Calais, Maine. - U.S. Customs and Border Protection officers working at the Calais International Avenue port of entry last week arrested a Canadian male for allegedly attempting to smuggle more than 2000 methamphetamine pills into the United States as he was traveling to Massachusetts to celebrate Thanksgiving.
"This seizure was due to the experience and attention to detail demonstrated by CBP officers working the primary inspection booths," said Assistant Area Port Director Michael Hodson. "As a result 2002 pills have been taken off our streets and out of the hands of those trying to make a profit from criminal activity in our communities."
The seizure was made on Nov. 22, Thanksgiving Day, when a 49-year-old Canadian man, Charles Joseph Maillet, entered the Calais International Avenue port of entry and presented a Trusted Traveler FAST card that had recently been revoked by CBP. CBP officers referred the vehicle to secondary for further inspection and a thorough examination was conducted, revealing two white pills under the vehicle's front seat. A CBP K-9 was summoned and alerted to multiple locations in the vehicle. Subsequently CBP officers seized four packages containing the same white pills initially found under the vehicle's seat, weighing a total of 2.36 pounds, and testing positive for methamphetamine.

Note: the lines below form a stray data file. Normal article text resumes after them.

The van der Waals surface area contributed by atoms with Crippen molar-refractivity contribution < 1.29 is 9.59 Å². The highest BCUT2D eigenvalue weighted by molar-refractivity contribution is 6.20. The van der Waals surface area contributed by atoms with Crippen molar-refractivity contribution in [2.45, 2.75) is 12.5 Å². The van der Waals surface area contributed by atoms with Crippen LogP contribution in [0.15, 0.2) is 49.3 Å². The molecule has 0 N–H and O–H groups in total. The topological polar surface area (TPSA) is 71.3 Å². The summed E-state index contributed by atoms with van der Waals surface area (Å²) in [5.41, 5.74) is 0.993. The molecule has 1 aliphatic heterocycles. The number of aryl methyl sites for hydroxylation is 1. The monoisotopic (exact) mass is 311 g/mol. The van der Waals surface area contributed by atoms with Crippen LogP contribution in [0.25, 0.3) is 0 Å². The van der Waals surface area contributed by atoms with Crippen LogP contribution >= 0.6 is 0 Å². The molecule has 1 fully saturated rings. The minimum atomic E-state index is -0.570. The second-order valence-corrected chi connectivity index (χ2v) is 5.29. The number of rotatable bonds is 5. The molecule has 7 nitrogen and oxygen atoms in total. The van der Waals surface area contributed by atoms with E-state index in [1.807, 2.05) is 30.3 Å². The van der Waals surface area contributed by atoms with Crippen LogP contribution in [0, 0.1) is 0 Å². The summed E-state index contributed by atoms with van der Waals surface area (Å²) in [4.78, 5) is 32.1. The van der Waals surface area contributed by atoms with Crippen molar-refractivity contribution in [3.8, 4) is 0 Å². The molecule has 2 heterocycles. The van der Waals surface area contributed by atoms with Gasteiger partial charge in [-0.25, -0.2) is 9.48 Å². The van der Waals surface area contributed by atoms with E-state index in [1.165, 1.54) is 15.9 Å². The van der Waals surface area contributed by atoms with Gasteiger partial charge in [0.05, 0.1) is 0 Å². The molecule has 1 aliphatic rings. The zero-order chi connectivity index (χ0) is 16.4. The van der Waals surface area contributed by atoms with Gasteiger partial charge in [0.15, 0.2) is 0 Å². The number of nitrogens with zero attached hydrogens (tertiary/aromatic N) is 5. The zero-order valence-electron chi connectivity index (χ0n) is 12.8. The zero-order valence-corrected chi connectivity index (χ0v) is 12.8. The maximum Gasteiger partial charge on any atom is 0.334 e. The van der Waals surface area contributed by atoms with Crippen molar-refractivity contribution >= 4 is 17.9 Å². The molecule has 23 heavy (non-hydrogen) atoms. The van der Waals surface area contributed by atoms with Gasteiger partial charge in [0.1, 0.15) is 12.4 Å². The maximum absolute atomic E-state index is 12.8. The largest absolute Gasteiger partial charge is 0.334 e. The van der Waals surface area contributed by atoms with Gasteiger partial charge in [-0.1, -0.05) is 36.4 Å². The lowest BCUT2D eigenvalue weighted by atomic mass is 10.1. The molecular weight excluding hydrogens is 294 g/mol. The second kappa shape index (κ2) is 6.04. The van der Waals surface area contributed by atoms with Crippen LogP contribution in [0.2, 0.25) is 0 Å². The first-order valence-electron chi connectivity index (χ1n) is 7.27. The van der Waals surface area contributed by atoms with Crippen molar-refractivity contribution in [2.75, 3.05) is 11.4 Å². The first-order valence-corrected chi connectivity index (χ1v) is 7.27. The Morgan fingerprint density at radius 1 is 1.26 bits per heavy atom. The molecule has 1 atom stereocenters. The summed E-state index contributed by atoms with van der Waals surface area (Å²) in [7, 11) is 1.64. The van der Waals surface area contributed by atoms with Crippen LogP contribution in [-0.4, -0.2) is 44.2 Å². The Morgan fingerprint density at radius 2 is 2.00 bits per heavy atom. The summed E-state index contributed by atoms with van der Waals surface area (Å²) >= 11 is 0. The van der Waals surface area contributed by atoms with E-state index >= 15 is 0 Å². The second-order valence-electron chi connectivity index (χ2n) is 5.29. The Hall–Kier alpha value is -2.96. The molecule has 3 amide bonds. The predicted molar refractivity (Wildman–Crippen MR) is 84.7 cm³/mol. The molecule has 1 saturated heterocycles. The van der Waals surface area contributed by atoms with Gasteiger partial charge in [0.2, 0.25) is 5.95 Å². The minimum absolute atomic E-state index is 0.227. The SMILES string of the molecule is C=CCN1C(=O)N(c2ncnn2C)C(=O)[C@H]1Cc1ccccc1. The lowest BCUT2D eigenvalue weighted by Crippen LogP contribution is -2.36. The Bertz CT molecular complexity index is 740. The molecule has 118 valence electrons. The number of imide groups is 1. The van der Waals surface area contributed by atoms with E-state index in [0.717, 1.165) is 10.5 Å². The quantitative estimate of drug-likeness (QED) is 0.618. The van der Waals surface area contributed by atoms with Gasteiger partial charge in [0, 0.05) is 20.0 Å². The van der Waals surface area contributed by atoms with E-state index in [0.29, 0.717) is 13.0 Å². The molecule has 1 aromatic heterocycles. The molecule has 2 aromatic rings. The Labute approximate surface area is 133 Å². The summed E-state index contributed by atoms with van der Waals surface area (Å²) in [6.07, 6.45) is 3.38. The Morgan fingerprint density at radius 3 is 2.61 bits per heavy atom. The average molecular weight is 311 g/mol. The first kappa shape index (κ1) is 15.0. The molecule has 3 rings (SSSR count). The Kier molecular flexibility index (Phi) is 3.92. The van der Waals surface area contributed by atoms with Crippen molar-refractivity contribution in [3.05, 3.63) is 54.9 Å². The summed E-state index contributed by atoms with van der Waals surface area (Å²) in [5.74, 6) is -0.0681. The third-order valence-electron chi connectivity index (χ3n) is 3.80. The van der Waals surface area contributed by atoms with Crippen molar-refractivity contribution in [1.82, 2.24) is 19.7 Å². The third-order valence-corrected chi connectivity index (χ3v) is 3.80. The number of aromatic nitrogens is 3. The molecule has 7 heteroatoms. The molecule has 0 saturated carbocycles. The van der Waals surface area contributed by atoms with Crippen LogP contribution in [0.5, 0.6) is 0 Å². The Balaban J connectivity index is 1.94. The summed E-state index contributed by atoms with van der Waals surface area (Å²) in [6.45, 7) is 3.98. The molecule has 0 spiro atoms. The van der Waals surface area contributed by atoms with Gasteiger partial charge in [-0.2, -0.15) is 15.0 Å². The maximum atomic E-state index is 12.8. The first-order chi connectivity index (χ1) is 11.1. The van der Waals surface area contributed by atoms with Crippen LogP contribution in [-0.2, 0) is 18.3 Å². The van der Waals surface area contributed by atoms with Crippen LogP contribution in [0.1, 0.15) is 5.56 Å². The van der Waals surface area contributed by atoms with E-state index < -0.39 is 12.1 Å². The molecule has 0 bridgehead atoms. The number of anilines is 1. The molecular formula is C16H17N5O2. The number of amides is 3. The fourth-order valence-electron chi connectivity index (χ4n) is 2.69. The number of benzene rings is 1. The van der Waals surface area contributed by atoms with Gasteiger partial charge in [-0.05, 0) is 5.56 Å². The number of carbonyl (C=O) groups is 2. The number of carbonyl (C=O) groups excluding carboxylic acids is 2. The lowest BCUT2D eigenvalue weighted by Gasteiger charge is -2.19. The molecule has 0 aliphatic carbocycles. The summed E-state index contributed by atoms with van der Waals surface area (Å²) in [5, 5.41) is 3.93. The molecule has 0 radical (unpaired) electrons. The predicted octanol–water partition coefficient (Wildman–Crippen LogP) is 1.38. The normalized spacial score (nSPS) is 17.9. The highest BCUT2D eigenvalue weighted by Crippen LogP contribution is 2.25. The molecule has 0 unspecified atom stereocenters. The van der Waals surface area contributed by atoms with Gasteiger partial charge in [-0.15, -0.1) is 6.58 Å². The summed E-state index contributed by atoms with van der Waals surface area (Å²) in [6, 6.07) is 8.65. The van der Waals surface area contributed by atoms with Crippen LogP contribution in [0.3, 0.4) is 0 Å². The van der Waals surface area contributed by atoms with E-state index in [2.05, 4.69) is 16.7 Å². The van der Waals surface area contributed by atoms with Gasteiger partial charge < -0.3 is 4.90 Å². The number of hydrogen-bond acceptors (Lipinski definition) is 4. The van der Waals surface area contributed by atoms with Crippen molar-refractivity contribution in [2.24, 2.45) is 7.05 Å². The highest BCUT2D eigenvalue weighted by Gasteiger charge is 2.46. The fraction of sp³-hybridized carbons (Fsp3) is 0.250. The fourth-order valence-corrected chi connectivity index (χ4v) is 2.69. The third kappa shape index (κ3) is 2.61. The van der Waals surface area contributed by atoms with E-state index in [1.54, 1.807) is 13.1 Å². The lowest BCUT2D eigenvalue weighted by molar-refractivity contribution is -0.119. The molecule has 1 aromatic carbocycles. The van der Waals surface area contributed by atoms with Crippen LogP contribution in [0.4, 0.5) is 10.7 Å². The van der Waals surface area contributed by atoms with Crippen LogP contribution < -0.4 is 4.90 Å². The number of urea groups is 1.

CBP officers took custody of the male suspect. He was then turned over to special agents with U.S. Immigration and Customs Enforcement's Homeland Security Investigations to face federal drug smuggling charges.
This case is being prosecuted by the U.S. Attorney's Office, District of Maine.
U.S. Customs and Border Protection is the unified border agency within the Department of Homeland Security charged with the management, control and protection of our nation's borders at and between the official ports of entry. CBP is charged with keeping terrorists and terrorist weapons out of the country while enforcing hundreds of U.S. laws.